Old wives’ tales?

I finished eating the luscious white radish which I had generously sprinkled with salt and red pepper and reached for a glass of water, when my mother’s voice stopped me. “Don’t drink water after eating a radish,” she said. Before I could ask her why, the mater pre-empted it by continuing. “Taking water after eating a white radish leads to stomach ache.” This conversation happened almost six decades ago, but as I came of age, I began to recollect dozens of such occasions when we as children were checked for doing things, which according to my mother and grandmother, would produce horrible results. There came a time in our teens when we considered such old wives’ tales to be ridiculous, but as we aged and gained knowledge, we found that though the effects described in these tales were fictitious, they were designed to teach us lessons based on experience and logic.
Take for example, the case of the water and the ‘mooli’. My medical friends tell me that in some cases taking a glass of water after eating this raw vegetable causes extreme abdominal discomfort – so thank you Mum for the precautionary wisdom.
We were often told that fairy tales could only be recounted by night and if this practice was undertaken by day, a traveling loved one was likely to get lost. I now see the logic behind the statement as stories are best told in times of leisure and there is no such time during the day, for it is then that men and women go to work.
My mother often stopped us from cutting our nails at night, as it brought bad luck, she said. And indeed, it would surely have been adverse luck for us to injure our fingertips in the poor electric lighting of the early fifties.
Another ‘no-no’ was the admonishment we received if found to be playing the role of amateur fire starters. We were told that the practice would make us wet our beds at night (a very undesirable situation in the winter). What better way to teach young children not to play with match-boxes and burning sticks, as these in tiny hands, could do much harm.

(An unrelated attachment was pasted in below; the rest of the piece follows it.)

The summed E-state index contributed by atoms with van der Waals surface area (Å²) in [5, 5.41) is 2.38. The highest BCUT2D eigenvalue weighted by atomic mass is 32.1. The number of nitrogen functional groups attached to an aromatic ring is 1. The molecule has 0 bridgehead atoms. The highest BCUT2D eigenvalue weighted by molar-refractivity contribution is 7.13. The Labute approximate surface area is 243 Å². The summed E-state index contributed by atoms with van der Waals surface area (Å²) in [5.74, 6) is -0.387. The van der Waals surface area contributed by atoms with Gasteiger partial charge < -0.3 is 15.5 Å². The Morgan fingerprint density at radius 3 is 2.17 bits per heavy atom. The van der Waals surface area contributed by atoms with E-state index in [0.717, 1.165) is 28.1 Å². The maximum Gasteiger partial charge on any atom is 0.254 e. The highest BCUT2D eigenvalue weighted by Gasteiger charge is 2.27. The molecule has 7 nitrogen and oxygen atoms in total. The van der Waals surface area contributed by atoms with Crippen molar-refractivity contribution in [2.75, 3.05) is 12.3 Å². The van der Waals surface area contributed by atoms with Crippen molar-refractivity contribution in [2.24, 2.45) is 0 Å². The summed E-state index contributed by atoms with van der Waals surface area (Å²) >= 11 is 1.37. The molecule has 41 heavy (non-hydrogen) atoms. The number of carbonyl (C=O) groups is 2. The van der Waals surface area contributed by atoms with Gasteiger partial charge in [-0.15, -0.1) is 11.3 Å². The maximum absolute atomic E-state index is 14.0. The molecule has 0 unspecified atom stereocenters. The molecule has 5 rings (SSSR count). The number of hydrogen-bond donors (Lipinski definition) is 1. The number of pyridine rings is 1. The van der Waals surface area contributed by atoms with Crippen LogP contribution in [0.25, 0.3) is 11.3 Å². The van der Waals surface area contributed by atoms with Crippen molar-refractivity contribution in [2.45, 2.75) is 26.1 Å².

We were not supposed to climb trees at or after dusk as ‘djinns’ made them their home at night. A good story, but with pure logic behind it, as losing one’s footing in failing light would be nothing less than a disaster. I once violated this rule and suffered cuts and bruises after slipping off a branch. I was lucky that there was a hedge beneath me which broke the fall.
There was a time when as a child, I developed measles. My bed was immediately strewn with fresh ‘neem’ leaves and a small branch was given to me as a ‘scratcher’. Notwithstanding the fact that the whole procedure appeared primitive, modern science has now realized the medicinal and antibacterial effects of the ‘neem’ tree.
At midnight, when thirst woke me up, I would ask my mother to get me a glass of water. Once this was done, she would tell me to place my left hand over my head as I slaked my thirst. It was after I was married that I finally asked my mother about the logic behind this apparently ridiculous procedure. She just smiled and said that in her reckoning the act had no significance, except for the fact that her mother and grandmother did the same when she was a child.
Then there was the twin ritual of saying, “May enemies be trod underfoot” as one put on a brand new pair of shoes and a string of words (which I do not remember) when donning a spanking new set of garments. I have yet to discover the need to utter these words, while performing simple acts of everyday life, but maybe some day wisdom will come my way.

The writer is a historian.

The writer is a historian

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